In Albert Wendt’s “Tatauing the Post-Colonial Body,” I was pleasantly surprised after reading it to realize that he was completely wrong in stating that his paper was “bitsy and disjointed” because I couldn’t think of two words less applicable to a piece of writing. I found Wendt’s explanation of all things surrounding the tattoo (in tatau and malu form) made it as if a small spot in the vast topic of tattoo had been uncovered for me. While he did mention things about the process I’ve learned thus far (the shame, pain, culture of it all) I wasn’t scared or uneasy as I have been with out past few readings about the past, present, and future of the Samoan culture. Wendt’s approach was, however brutally honest, more simply stated than others have been.
One way that Wendt made it more interesting and not so terrifying was the emphasis of the modern culture of the tatau, the man walking around in short shorts showing of his pe’a to the world, and how it is still an incredibly respected and revered profession and event to undergo. Even though Wendt is obviously aware of the hardships that go on in the Samoan cultures, he chooses to embrace them but prove that his people have persevered and are still part of a vibrant land with its own past times that are continuously celebrated.
In the second section of Wendt’s paper, “Nakedness”, he brought up the idea of “the post-colonial body as an actual human body” (399). This seemed like an odd notion at first – of course the post-colonial body was human, what else would it be, even if he meant the body of an entire people. Then it made me think of the distinction of the prefixes to each of these phrases. Post-colonial body implies a body that came out of a brutal (or necessary and founded, depending how you look at it) movement while the human body brings to mind flesh, bone, and blood. The art of tatauing is about past, present, and future of a family, sharing their stories for generations to come, a never-ending storybook right there on your very own thighs. But, as we discussed in class last week, the fact that it is tapped into your skin, something fragile that is being proven strong, and something limited that is proving to relay a multitude of emotions to limitless generations and audiences, really means something.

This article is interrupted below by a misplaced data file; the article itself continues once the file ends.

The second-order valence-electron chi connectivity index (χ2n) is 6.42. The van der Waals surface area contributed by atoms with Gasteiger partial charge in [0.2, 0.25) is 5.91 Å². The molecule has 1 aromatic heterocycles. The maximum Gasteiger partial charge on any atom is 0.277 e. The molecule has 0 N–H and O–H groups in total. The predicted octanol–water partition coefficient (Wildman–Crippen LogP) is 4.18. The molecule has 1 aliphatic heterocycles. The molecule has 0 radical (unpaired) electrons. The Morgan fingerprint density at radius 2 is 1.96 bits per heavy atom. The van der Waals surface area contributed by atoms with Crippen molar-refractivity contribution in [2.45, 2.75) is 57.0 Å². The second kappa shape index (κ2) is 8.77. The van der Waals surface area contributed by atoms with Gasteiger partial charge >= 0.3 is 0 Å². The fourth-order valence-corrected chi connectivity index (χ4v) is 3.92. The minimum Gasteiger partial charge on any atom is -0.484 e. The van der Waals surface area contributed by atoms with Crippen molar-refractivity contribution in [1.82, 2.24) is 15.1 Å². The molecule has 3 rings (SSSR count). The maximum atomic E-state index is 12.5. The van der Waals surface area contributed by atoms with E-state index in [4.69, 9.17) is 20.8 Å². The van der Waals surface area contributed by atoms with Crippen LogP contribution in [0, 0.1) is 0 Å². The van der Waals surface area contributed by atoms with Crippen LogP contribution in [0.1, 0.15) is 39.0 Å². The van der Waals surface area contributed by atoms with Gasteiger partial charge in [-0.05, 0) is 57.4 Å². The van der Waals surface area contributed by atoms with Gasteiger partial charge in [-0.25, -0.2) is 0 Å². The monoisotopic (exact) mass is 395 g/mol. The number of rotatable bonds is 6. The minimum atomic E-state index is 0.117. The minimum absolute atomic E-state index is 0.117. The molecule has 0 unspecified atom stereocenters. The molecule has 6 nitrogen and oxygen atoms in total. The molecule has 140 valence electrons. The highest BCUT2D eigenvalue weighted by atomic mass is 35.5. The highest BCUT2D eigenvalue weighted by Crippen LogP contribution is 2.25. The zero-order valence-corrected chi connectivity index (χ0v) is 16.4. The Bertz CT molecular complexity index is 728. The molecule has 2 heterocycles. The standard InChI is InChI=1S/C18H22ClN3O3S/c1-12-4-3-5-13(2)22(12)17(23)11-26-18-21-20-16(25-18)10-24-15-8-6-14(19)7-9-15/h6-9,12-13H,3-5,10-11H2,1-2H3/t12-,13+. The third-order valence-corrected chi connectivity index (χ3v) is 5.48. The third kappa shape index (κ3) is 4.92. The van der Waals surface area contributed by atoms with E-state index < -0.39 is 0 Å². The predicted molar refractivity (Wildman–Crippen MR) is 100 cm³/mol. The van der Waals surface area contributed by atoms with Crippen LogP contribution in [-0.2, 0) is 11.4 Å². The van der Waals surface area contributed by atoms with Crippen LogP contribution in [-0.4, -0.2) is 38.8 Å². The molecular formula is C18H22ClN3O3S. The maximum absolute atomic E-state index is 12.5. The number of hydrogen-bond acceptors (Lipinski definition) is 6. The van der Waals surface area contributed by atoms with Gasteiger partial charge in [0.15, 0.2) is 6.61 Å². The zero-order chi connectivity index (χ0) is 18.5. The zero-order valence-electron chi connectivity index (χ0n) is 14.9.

In the section “Fair Skins”, Wendt states that we are so “fascinated with tattooing” because “it has to do with blood, human blood, with deliberately bleeding the human body” (409), which is an approach I’ve never taken. And to relate to my realization of the importance in the human body’s participation in tatauing, human blood can signify exactly the same thing: a limited resource in our bodies that we willingly give to benefit our past and futures. We have previously discussed that the process of tatauing is to prove that you are strong enough to handle life’s hardships and journey’s and Wendt adds on to that by saying that we are “testing it [blood] to see if it can bear the pain of being in a human body, of storying it, giving it human design, shape, form, and identity” (409). He says that our blood keeps us alive so basically, without its permission we wouldn’t be able to withstand the pain of the tatau or malu. It isn’t only our minds and bodies that must get through the pain of tattooing, but also the very thing that keeps us running every minute of every day, our blood, is tested to see if it can stand the pain of being in and supporting the human body.